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E3 Spark Plugs - Combustion Cycle Analysis
By measuring the pressure inside the cylinder while the engine is running, very accurate details of the combustion process can be analyzed. As the piston moves upward (all valves closed) starting compression, usually around 28° before Top Dead Center (TDC), the ignition system sends voltage to the spark plug. There is a lag of a few milliseconds from the time the current is sent to the spark plug and when the spark actually starts combustion. This is called the ignition delay. Once combustion starts, the pressure rises rapidly and peaks after TDC. This puts maximum pressure on the piston when the connecting rod is at the best leverage angle to the crankshaft. During the power stroke the combusted gases expand rapidly and push hard on the piston. At a certain point the exhaust valve opens and vents off the pressure in the cylinder, meaning that no more work is done on pushing the piston.
If a spark plug can create higher average pressure for every combustion cycle, it makes more power. Power improvements are shown on an engine dyno, but that measurement occurs late in the combustion process. The most accurate and sophisticated way to measure power is to look at the cylinder pressure over a number of cycles (such as 500 cycles) and compare one modification to another. Since the flywheel integrates the cycles over time, and the individual pulses of each combustion event are lumped together, subtle improvements are hard to determine. For optimal tuning, major race teams from NASCAR to Formula 1 are now equipping their cars for in-cylinder pressure measurements. E3 engineers pioneered this practice in the mid 1990s.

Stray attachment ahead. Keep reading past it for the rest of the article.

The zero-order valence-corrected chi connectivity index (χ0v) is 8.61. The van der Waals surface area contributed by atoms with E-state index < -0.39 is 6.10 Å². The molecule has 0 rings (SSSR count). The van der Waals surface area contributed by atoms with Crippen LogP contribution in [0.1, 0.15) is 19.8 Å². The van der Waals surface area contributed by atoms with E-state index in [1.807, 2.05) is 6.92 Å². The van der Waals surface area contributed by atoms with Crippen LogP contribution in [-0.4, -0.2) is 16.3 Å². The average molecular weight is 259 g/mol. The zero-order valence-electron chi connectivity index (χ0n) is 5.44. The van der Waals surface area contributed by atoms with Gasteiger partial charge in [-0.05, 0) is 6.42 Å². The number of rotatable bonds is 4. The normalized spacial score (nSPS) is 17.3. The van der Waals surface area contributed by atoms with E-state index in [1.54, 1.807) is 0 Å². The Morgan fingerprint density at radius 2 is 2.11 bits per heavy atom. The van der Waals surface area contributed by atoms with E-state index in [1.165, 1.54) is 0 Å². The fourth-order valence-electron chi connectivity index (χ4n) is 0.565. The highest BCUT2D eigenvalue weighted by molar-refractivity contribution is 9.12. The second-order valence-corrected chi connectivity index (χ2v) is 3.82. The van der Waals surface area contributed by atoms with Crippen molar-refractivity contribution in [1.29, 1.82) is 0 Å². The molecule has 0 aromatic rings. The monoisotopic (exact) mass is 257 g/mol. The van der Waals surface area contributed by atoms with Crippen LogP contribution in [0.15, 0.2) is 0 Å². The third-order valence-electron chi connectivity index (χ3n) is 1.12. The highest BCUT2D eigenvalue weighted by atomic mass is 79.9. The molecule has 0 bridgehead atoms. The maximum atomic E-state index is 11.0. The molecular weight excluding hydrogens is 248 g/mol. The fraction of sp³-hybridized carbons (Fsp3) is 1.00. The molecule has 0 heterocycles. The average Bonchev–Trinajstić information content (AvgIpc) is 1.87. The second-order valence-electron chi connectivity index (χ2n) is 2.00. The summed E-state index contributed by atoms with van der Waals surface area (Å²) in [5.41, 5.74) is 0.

E3 DiamondFire design plugs produce more consistent and higher combustion pressures as an average over successive combustion events. This leads to more power, and helps reduce emissions and improve fuel economy. Pressure traces of this sort show up in every engine we have tested since 1997.
E3 spark plugs improve pressures over a series of combustion cycles giving better power. Over a successive number of power cycles using E3 spark plugs the pressure peaks are higher and more uniform than the standard spark plug. E3 researchers have performed this type of analysis and have measured consistent improvement in automotive engines, small two strokes, high revving racing four strokes, etc. Making the flame front faster and the combustion pressure rise faster always results in more complete combustion and this directly improves engine performance.